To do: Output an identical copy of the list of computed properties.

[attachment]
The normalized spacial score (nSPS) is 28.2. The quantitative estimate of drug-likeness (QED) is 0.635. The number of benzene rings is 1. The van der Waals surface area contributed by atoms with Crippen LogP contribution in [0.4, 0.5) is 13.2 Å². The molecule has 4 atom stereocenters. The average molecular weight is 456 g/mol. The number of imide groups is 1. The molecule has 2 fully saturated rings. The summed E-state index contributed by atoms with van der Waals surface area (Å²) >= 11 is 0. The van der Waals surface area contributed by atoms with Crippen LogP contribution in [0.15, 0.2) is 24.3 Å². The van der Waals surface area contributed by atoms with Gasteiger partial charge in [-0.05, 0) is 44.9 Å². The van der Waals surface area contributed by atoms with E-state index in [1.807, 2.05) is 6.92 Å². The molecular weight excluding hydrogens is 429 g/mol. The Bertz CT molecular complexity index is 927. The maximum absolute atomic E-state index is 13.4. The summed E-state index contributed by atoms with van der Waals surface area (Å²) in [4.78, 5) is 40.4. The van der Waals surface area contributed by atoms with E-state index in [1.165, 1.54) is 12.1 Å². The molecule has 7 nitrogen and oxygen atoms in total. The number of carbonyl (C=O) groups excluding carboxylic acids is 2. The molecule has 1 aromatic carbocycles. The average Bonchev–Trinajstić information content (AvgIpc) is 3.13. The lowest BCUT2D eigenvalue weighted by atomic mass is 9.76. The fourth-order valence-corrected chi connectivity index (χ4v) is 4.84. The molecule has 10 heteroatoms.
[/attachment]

The normalized spacial score (nSPS) is 28.2. The quantitative estimate of drug-likeness (QED) is 0.635. The number of benzene rings is 1. The van der Waals surface area contributed by atoms with Crippen LogP contribution in [0.4, 0.5) is 13.2 Å². The molecule has 4 atom stereocenters. The average molecular weight is 456 g/mol. The number of imide groups is 1. The molecule has 2 fully saturated rings. The summed E-state index contributed by atoms with van der Waals surface area (Å²) >= 11 is 0. The van der Waals surface area contributed by atoms with Crippen LogP contribution in [0.15, 0.2) is 24.3 Å². The van der Waals surface area contributed by atoms with Gasteiger partial charge in [-0.05, 0) is 44.9 Å². The van der Waals surface area contributed by atoms with E-state index in [1.807, 2.05) is 6.92 Å². The molecular weight excluding hydrogens is 429 g/mol. The Bertz CT molecular complexity index is 927. The maximum absolute atomic E-state index is 13.4. The summed E-state index contributed by atoms with van der Waals surface area (Å²) in [4.78, 5) is 40.4. The van der Waals surface area contributed by atoms with E-state index in [1.165, 1.54) is 12.1 Å². The molecule has 7 nitrogen and oxygen atoms in total. The number of carbonyl (C=O) groups excluding carboxylic acids is 2. The molecule has 1 aromatic carbocycles. The average Bonchev–Trinajstić information content (AvgIpc) is 3.13. The lowest BCUT2D eigenvalue weighted by atomic mass is 9.76. The fourth-order valence-corrected chi connectivity index (χ4v) is 4.84. The molecule has 10 heteroatoms.